Tuesday, 15 March 2011

Orc and Goblin Army Book Review

Reader Health Warning! I am a casual Warhammer Player and accordingly this review is therefore not an in-depth critique on whether the new Army Book will transform the Orcs & Gobbos into a Tier 1, smash all before them, broken, tournament winning horde of an Army but rather a review on the style of the new book, differences between this edition and the previous editions and how touch feely it is
Hurrah my shiny, shiny copy of the Army Book has arrived (along with my set of the O&G Magic Cards).

As has been well publicised the immediate and obvious change from previous editions is the fact that this book has got a hardback cover. Also, following the trend set by the 8th Edition rulebook, each page is in full colour, with the pages having a sort of beige parchment colour as if it is trying to give the impression that you hold in your hands some sort of ancient tome of wisdom. And GW appear (although time will tell) to have made a real effort with the binding of the book. Previous editions were notorious for the binding to break and pages coming loose. This book has a stitched binding and altogether looks much more secure. It also has 112 pages in this edition compared to 80 pages in the previous edition. Consequently it is slightly chunkier than the old edition, but does have the advantage of making it easier to spot on your shelf, well at least until the other Army Books start to be released as well.

Can you spot the new book, Dear Reader?

The size and the weight of the new book does appear to have caused much debate and gnashing of teeth with certain players (mainly tournament players it has to be said) who complain that the book being heavier and bulkier than the previous edition that this will be a major hassle to carry to tournaments along with all their other gear. Well here is the proof

The old Army Book weighing in at a respectable 12ozs (apologies to all our metric users)

The new tome weighing in at a back breaking 24ozs.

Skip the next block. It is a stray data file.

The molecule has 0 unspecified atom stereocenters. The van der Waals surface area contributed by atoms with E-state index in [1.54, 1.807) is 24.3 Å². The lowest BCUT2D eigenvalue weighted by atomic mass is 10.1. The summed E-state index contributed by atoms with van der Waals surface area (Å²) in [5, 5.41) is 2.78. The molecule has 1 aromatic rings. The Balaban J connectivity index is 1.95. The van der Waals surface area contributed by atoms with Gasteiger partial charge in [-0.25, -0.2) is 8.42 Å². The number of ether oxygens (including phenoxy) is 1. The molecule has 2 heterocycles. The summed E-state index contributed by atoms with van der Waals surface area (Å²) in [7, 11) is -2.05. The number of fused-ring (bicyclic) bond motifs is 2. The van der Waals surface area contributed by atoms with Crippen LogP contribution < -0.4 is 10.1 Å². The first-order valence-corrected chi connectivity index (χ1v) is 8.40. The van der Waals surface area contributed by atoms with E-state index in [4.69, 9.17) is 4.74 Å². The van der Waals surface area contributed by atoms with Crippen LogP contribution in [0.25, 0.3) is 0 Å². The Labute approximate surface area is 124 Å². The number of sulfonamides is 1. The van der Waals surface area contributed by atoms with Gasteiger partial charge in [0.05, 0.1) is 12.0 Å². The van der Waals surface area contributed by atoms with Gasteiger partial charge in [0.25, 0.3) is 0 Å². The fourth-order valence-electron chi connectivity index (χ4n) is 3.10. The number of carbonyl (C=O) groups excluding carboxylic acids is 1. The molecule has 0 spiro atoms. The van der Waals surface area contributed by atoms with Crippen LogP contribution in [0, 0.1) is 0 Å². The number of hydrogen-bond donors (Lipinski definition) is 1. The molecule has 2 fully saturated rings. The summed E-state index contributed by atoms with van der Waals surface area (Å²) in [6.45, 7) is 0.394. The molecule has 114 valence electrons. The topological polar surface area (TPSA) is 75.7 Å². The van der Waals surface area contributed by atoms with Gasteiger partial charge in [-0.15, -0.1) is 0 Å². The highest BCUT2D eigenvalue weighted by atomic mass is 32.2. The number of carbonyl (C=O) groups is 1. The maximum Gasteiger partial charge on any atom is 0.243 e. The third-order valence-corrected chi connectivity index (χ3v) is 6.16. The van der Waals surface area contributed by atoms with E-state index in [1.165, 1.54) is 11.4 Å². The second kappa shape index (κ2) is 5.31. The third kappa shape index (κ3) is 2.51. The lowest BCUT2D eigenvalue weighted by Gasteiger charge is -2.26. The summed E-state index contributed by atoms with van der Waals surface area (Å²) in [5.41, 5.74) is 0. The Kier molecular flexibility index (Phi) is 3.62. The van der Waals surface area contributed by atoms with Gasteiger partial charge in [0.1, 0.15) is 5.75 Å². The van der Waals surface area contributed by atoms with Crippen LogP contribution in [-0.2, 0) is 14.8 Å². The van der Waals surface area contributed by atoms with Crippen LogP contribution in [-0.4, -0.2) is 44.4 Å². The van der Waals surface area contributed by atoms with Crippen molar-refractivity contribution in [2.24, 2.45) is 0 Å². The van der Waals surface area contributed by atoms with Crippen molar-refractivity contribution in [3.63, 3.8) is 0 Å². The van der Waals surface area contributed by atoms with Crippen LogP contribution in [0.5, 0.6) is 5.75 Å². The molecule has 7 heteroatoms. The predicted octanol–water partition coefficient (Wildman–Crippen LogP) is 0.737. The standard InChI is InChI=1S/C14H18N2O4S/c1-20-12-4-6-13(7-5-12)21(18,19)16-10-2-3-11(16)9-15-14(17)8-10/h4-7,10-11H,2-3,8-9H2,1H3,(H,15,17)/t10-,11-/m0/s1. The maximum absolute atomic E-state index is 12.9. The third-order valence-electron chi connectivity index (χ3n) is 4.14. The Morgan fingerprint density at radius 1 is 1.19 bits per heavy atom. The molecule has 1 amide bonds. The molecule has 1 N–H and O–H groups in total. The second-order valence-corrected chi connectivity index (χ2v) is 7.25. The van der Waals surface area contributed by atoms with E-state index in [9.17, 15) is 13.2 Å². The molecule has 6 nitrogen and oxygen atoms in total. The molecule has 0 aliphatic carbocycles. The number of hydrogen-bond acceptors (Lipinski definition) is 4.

Almost double the weight!!! Get a life guys - are you mice or men? Get over it - just think of the muscle development you will get carrying it about. However, we do not condone the use of the Army Book as a weapon for thumping your opponent's bonce with if he is irritating you.

The artwork it has to be said, is a mixture of old and new, the front cover being the work of honorary Kirriemuir Wargames Club member, Dave Gallagher. And the cover artwork from the last few editions also appear in the book, but there is plenty of new colour artwork to add flavour to the book, some of which are previous black and white prints but now with added colour. Some old hacks will be disappointed that there is not a lot more new artwork but I don't mind it, it's sort of comforting seeing some of the old faces again.The pictures accompanying the troop and character descriptions are in the main sepia coloured prints (again the ancient tome theme). And what a difference a bit of colour makes to the Old World map that appears on page 13.

Jeremy Vetock has taken over the writing duties from Mat Ward and as a result there is a an obvious difference in style - and this is no bad thing. Through necessity the background and history of the Orcs and Goblins has to be repeated from previous editions (no re-booting of history here) but Jeremy recounts it in his own way and embellishes and expands on it with the result that the "A Bloody History" section of the book now runs to 12 pages as opposed to 9.

Of course, while the fluff is always a good read, regardless of whether it's new to you or not, it is the Bestiary that will be the centre of most players' attention - this has now been expanded from 22 pages to 40 pages and reflects not only the fact that there are new fun toys for the Orc and Goblin player to play with but also the fact that some of the army specific rules have changed, for example, Animosity. Still potentially crippling for an Orc and Goblin player, the table now has the possibility of units causing harm to friendly units. If the Animosity roll is failed and the player then rolls a 1 on the Animosity Table then the unit failing the test will strike D6 (2D6 if a horde) S3 hits on the nearest, friendly unit which also suffers from Animosity within 12", and which has 5 or more models. That unit in turn gets to inflict it's own D6 (2D6 for horde) S3 hits back. both units then waste the rest of their turn squabbling and licking their wounds. A roll of 6 on the Animosity Table, however, gives the unit a bonus move towards the nearest visible enemy unit which it must then declare a charge on if possible to do so. Will it make a huge difference to an Orc and Goblin player? Well I guess it'll come down to the number of "1's" they roll!!

Choppas give a +1 Strength bonus in the first round of combat to mounted as well as foot models (Go Boar Boyz Go!)

Big Un's- still a maximum of 1 unit per army unless Gorbad is the Army General in which case any number of Boyz units can be upgraded

Fear Elves - Elves now cause fear in all Goblin and Night Goblin units regardless of the size of the Elvish Unit.